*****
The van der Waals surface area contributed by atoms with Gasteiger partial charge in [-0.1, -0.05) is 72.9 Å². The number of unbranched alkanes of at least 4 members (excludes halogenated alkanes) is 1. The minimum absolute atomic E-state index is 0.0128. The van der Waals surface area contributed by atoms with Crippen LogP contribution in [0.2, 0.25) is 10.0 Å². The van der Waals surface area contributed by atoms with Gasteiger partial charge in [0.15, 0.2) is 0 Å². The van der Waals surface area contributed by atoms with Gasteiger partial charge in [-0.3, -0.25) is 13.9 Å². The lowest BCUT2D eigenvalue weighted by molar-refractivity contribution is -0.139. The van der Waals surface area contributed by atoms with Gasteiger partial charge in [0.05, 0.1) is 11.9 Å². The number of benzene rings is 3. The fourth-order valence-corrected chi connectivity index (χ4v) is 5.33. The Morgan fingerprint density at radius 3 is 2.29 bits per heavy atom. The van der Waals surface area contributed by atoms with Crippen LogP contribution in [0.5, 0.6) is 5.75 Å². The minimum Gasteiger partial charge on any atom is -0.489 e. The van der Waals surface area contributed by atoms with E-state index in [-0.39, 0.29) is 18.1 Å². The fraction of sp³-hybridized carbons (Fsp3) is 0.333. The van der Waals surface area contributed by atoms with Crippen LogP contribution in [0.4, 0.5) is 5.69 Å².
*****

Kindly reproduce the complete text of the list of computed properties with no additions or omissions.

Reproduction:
The van der Waals surface area contributed by atoms with Gasteiger partial charge in [-0.1, -0.05) is 72.9 Å². The number of unbranched alkanes of at least 4 members (excludes halogenated alkanes) is 1. The minimum absolute atomic E-state index is 0.0128. The van der Waals surface area contributed by atoms with Crippen LogP contribution in [0.2, 0.25) is 10.0 Å². The van der Waals surface area contributed by atoms with Gasteiger partial charge in [0.15, 0.2) is 0 Å². The van der Waals surface area contributed by atoms with Gasteiger partial charge in [-0.3, -0.25) is 13.9 Å². The lowest BCUT2D eigenvalue weighted by molar-refractivity contribution is -0.139. The van der Waals surface area contributed by atoms with Gasteiger partial charge in [0.05, 0.1) is 11.9 Å². The number of benzene rings is 3. The fourth-order valence-corrected chi connectivity index (χ4v) is 5.33. The Morgan fingerprint density at radius 3 is 2.29 bits per heavy atom. The van der Waals surface area contributed by atoms with Crippen LogP contribution in [0.5, 0.6) is 5.75 Å². The minimum Gasteiger partial charge on any atom is -0.489 e. The van der Waals surface area contributed by atoms with E-state index in [-0.39, 0.29) is 18.1 Å². The fraction of sp³-hybridized carbons (Fsp3) is 0.333. The van der Waals surface area contributed by atoms with Crippen LogP contribution in [0.4, 0.5) is 5.69 Å².